[R-sig-ME] Calculating effect sizes of fixed effects in lmer

Viechtbauer, Wolfgang (SP) wo||g@ng@v|echtb@uer @end|ng |rom m@@@tr|chtun|ver@|ty@n|
Thu Sep 24 11:44:51 CEST 2020

Dear Amie,

I would say the answer to "is there a current standard practice for calculating effect sizes of fixed effects?" is No. The difficulty is how to standardize the predictors/outcome. In standard regression models, the 'standardized coefficients' (often referred to as 'beta') can be easily obtained by standardizing the outcome and the predictor variables before fitting the model (which is equivalent to computing beta = b * sd(x) / sd(y), the equation usually shown in textbooks for computing standardized regression coefficients). An example:

x1 <- c(2,4,3,5,6,7,4,6)
x2 <- c(0,0,0,0,0,1,1,1)
y  <- c(4,3,2,4,5,4,7,4)

res <- lm(y ~ x1 + x2)
coef(res)[2] * sd(x1) / sd(y)

res <- lm(scale(y) ~ I(scale(x1)) + I(scale(x2)))

One could in principle do the same in mixed-effects models, but such models are often used for data that have some kind of multilevel structure (e.g., repeated measurements within subjects and/or subjects nested within some higher-level grouping variable such as pupils nested within schools). We then try to account for this structure by modeling different sources of variability (e.g., variance between schools versus variance between pupils). Computing sd(y) and sd(x1) (as above) would ignore this structure and just lumps everything together. Of course there are all kinds of proposals out there how one could do this more 'correctly' in the context of such models, but I don't think there is a general agreement on how this should be done.

Indeed, reviewers often ask authors to report some kind of 'effect size'. Nothing wrong with that, but unfortunately a lot of people interpret the term 'effect size' to refer to some kind of *standardized* measure. To me, that is an overly narrow definition of what an effect size is. For example, the (unstandardized) difference in means between two groups (e.g., treated versus control) is an effect size. And so is an unstandardized regression coefficient.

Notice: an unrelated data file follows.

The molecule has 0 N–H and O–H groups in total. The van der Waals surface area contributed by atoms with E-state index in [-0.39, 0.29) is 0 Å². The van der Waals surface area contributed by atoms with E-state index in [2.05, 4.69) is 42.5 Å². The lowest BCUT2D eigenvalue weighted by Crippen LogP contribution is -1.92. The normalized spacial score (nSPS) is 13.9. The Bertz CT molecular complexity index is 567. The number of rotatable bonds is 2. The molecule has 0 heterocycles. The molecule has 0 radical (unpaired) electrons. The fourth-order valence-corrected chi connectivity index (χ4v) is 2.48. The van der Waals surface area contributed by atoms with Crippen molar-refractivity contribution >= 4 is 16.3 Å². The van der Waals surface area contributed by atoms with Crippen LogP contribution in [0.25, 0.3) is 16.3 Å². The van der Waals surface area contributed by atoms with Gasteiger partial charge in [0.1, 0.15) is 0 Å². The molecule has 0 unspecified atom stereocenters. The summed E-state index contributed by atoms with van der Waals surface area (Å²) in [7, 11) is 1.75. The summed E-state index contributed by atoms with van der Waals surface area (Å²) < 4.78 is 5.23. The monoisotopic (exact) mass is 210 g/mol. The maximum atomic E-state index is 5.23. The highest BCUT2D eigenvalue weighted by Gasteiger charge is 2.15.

Standardized effects sizes are a crutch we use for example in meta-analysis to make results from different studies more comparable to each other because unstandardized coefficients / effects are only directly comparable if the units of y and x are the same across studies.

But for interpreting the results from a single study, an unstandardized effect size is perfectly fine as long as we start to have an appreciation for the units of the scales that we work with. If I tell an experienced clinician that some treatment for depression on average leads to a 10 point reduction on the Beck Depression Inventory, they should be able to understand what that means and how clinically relevant that is. Or to use Cohen's own words (from his infamous 1994 paper 'The earth is round (p < .05)'):

"To work constructively with 'raw' regression coefficients and confidence intervals, psychologists have to start respecting the units they work with, or develop measurement units they can respect enough so that researchers in a given field or subfield can agree to use them. In this way, there can be hope that researchers' knowledge can be cumulative. (p. 1001).

I went on a bit of a rant there towards the end, but this insistence on standardized effect sizes is a bit of a pet-peeve of mine.


>-----Original Message-----
>From: R-sig-mixed-models [mailto:r-sig-mixed-models-bounces using r-project.org]
>On Behalf Of FAIRS Amie
>Sent: Thursday, 24 September, 2020 10:49
>To: r-sig-mixed-models using r-project.org
>Subject: [R-sig-ME] Calculating effect sizes of fixed effects in lmer
>Dear list,
>I’m hoping someone know the current practice or wisdom regarding calculating
>(standardised) effect sizes of fixed effects in a mixed model (I fit all
>mine with lmer). By effect size I mean something akin to a cohen’s d type
>value. I’ve followed this list for the past few years and my understanding
>is that there is no easy way to do this, because of working out the degrees
>of freedom of the random structure (I hope I’ve understood that correctly).
>However, in searching the list archives for the past two years I have seen
>some discussion about it, in October 2019, and I have also seen that the
>emmeans package has a function called eff_size (though calculating the
>required values for the parameters seems like it could be prone to error for
>myself), so I thought I would ask: is there a current standard practice for
>calculating effect sizes of fixed effects?
>I’m not doing this in response to reviewer comments, but I anticipate I will
>get a comment like this for something I want to submit soon 😊
>Dr. Amie Fairs
>Aix-Marseille Université
>Laboratoire Parole et Langage (LPL) | CNRS UMR 7309 | 5 Avenue Pasteur |
>13100 Aix-en-Provence
>Email : amie.fairs using univ-amu.fr<mailto:amie.fairs using univ-amu.fr>
>While I may send this email outside of typical working hours, I have no
>expectation to receive an email outside of your typical hours.

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